Ice-thickness measurement drones

The Northern Sea Route (NSR) has been used since at least the 1930s as a shortcut shipping lane between Asia and Europe, to reduce the travel distance by as much as 40% compared with going through the Suez canal.[1] The passage is, however, dangerous because vessels can get stuck in the ice, and current transits see only bulk carriers shipping cargo of low relative value taking the risk.[1]

Currently, sea-ice thickness estimates are generated using modelling techniques based on data from satellites.[2,3] However, for the purposes of navigation, these estimates are insufficiently precise and unreliable due to different qualities and characteristics of ice.[4] Furthermore, satellite data is remotely processed and not easily accessible by captains for decision-making.

Aerial drones, stationed on the bow of a vessels and equipped with electromagnetic and infra-red sensors, could allow firsthand observations, thickness measurements, and sea-ice mapping in a less expensive way than airplanes or helicopters.[5,6] A further benefit of having drones in the Arctic would be the increased ability to collect additional sensor data like temperature, humidity, wind speed or ice movement to provide them for climate change research.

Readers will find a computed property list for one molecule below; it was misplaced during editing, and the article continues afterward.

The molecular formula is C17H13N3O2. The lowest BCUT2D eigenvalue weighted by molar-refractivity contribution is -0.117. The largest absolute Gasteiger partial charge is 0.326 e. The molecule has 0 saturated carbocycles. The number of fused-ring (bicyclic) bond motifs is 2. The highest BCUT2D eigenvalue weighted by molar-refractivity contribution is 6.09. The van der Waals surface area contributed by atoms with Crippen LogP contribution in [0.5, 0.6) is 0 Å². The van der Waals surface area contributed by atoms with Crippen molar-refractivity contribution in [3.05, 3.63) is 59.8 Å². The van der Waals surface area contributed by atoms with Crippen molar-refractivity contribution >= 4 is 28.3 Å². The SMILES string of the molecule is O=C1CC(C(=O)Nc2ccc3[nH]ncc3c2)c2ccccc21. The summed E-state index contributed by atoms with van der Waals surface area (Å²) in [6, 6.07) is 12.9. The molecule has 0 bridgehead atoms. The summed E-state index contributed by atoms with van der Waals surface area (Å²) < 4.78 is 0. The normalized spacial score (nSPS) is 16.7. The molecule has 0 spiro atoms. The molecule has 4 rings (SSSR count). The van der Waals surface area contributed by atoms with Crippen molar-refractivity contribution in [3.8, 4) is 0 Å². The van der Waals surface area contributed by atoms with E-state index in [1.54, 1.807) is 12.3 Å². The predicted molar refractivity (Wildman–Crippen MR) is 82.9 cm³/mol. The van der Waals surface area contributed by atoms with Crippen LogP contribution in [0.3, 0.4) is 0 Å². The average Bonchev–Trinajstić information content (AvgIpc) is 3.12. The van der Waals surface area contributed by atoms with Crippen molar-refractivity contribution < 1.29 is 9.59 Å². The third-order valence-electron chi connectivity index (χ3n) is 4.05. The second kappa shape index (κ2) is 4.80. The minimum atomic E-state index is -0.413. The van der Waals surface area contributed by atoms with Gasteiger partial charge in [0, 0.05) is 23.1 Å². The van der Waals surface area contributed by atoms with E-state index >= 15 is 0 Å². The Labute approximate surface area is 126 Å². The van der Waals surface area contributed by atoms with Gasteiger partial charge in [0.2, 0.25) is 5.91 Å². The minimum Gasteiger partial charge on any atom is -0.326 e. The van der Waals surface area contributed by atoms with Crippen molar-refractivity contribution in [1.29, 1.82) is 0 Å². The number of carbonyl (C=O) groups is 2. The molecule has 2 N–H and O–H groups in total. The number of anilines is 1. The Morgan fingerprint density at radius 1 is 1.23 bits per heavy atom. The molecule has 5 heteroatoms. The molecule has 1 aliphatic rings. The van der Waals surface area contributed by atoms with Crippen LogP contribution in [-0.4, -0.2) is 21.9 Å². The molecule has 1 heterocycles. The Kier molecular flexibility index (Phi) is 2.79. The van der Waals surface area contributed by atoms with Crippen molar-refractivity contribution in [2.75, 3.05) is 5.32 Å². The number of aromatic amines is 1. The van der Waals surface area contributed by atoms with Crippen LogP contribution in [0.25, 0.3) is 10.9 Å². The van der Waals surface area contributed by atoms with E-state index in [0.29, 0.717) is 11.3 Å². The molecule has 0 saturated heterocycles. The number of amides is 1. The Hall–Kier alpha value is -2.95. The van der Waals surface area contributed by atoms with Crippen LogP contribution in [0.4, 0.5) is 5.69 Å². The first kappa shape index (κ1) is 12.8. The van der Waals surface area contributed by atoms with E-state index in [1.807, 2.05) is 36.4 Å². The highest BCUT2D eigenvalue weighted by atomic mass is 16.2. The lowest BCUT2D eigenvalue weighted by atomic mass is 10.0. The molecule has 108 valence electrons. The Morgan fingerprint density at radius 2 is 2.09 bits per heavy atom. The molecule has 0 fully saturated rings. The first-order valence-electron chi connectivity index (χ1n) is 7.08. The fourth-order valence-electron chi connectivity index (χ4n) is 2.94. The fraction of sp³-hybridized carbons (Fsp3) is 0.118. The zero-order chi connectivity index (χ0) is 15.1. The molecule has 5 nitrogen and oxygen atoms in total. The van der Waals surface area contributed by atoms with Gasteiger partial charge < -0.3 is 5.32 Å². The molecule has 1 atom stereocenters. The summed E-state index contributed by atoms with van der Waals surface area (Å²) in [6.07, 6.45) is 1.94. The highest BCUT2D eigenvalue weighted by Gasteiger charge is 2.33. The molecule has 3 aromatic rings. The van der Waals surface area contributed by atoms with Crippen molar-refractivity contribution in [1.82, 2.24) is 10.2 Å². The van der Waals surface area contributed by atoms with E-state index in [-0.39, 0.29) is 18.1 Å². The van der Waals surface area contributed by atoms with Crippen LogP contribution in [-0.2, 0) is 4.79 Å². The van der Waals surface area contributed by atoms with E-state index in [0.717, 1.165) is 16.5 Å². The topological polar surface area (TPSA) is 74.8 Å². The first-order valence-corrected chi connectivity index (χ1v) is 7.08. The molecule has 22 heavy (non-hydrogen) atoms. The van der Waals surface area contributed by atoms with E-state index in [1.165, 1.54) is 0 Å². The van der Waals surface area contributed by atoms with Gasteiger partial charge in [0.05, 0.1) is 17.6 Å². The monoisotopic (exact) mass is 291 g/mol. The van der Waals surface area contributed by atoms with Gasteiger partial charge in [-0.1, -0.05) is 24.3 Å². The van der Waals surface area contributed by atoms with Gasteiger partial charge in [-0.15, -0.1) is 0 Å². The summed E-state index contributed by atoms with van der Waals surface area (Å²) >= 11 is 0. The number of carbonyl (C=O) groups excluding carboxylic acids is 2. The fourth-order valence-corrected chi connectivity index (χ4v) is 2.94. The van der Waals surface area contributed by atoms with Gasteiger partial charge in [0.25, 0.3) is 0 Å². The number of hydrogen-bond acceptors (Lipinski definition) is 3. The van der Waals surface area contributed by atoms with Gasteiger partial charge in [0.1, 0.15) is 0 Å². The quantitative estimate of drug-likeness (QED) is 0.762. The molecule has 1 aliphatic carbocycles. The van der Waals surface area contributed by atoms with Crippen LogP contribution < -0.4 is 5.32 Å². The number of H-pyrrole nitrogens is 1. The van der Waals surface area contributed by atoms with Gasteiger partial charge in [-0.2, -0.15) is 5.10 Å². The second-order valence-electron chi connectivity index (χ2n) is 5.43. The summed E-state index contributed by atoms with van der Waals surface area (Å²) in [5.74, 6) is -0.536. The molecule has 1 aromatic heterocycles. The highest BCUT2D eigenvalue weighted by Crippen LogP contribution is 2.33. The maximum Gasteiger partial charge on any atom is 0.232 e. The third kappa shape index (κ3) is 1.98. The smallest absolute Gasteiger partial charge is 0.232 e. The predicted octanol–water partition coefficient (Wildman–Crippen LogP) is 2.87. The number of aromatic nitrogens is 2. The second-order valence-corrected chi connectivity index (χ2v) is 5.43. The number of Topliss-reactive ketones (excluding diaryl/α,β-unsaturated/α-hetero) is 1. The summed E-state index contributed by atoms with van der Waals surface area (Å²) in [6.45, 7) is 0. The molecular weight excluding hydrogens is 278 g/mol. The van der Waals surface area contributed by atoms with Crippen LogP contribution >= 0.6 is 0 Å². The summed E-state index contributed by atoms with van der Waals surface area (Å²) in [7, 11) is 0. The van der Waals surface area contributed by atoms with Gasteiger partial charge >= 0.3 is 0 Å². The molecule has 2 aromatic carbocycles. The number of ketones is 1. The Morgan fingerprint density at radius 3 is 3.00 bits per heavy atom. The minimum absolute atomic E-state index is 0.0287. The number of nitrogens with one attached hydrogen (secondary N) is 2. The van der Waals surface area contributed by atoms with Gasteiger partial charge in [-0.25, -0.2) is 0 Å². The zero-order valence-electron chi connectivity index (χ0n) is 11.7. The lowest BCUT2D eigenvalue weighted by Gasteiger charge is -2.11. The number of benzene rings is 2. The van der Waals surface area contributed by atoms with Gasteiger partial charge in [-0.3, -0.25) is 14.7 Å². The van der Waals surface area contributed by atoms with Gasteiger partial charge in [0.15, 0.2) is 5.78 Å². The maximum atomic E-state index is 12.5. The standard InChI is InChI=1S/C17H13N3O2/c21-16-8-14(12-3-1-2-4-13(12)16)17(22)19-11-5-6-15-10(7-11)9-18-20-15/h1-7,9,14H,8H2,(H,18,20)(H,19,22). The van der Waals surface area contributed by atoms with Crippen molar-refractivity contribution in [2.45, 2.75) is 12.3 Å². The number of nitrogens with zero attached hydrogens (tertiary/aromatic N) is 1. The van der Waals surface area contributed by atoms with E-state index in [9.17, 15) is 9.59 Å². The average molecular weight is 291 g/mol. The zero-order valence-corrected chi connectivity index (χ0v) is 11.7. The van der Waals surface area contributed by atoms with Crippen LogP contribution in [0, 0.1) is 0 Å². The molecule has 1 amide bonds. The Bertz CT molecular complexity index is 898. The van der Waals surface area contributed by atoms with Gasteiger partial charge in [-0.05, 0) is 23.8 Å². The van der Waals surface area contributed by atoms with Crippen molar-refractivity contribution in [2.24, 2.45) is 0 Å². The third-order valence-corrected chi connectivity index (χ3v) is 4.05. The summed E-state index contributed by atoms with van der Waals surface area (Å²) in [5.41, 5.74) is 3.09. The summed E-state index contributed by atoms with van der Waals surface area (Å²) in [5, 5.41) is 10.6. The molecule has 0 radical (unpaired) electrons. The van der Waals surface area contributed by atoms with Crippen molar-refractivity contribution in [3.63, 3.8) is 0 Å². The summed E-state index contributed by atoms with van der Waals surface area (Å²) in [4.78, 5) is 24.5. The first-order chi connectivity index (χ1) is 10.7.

When will aerial drones escort very large container vessels through the Northern Sea Route?

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[1]Hansen, C. Ø., Grønsedt, P., Graversen, C. L. & Hendriksen, C.,(2016). Arctic Shipping: Commercial Opportunities and Challenges. CBS Maritime.
[2]National Snow & Ice Data Center, (2019). SOTC: Sea Ice
[3]Labe, Z.,(2020). Sea Ice Thickness Data Sets: Overview & Comparison Table
[4]Heygster, G., Hendricks, S., Kaleschke, L. Maass, N., et al. (2009). L-Band Radiometry for Sea-Ice Applications (Technical report). Institute of Environmental Physics, University of Bremen.
[5]Weisberger, M., (2016). Drone's-Eye View: Flying Vehicles Could Monitor Ice in Remote Regions
[6]Ringeisen, D., (2018), Measuring ice and snow thickness: Poke it with a stick

By Matthew J. Spaniol